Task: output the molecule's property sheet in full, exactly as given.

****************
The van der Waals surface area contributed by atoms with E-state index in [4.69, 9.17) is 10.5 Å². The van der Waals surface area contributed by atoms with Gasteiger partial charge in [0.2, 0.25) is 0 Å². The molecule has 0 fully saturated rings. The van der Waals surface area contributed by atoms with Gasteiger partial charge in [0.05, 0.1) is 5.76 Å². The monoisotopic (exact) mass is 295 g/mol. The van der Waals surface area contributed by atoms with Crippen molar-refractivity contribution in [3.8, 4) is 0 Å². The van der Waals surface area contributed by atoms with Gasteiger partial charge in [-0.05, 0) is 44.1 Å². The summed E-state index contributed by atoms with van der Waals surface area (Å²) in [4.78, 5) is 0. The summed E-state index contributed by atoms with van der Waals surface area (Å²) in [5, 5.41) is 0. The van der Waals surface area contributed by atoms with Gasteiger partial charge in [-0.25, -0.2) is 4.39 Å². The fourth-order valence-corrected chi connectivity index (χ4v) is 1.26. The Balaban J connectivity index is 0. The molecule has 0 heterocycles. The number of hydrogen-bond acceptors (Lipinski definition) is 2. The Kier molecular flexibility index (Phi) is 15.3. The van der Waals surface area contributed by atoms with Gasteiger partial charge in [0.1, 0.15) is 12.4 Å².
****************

The van der Waals surface area contributed by atoms with E-state index in [4.69, 9.17) is 10.5 Å². The van der Waals surface area contributed by atoms with Gasteiger partial charge in [0.2, 0.25) is 0 Å². The molecule has 0 fully saturated rings. The van der Waals surface area contributed by atoms with Gasteiger partial charge in [0.05, 0.1) is 5.76 Å². The monoisotopic (exact) mass is 295 g/mol. The van der Waals surface area contributed by atoms with Crippen molar-refractivity contribution in [3.8, 4) is 0 Å². The van der Waals surface area contributed by atoms with Gasteiger partial charge in [-0.05, 0) is 44.1 Å². The summed E-state index contributed by atoms with van der Waals surface area (Å²) in [4.78, 5) is 0. The summed E-state index contributed by atoms with van der Waals surface area (Å²) in [5, 5.41) is 0. The van der Waals surface area contributed by atoms with Gasteiger partial charge in [-0.25, -0.2) is 4.39 Å². The fourth-order valence-corrected chi connectivity index (χ4v) is 1.26. The Balaban J connectivity index is 0. The molecule has 0 heterocycles. The number of hydrogen-bond acceptors (Lipinski definition) is 2. The Kier molecular flexibility index (Phi) is 15.3. The van der Waals surface area contributed by atoms with Gasteiger partial charge in [0.1, 0.15) is 12.4 Å².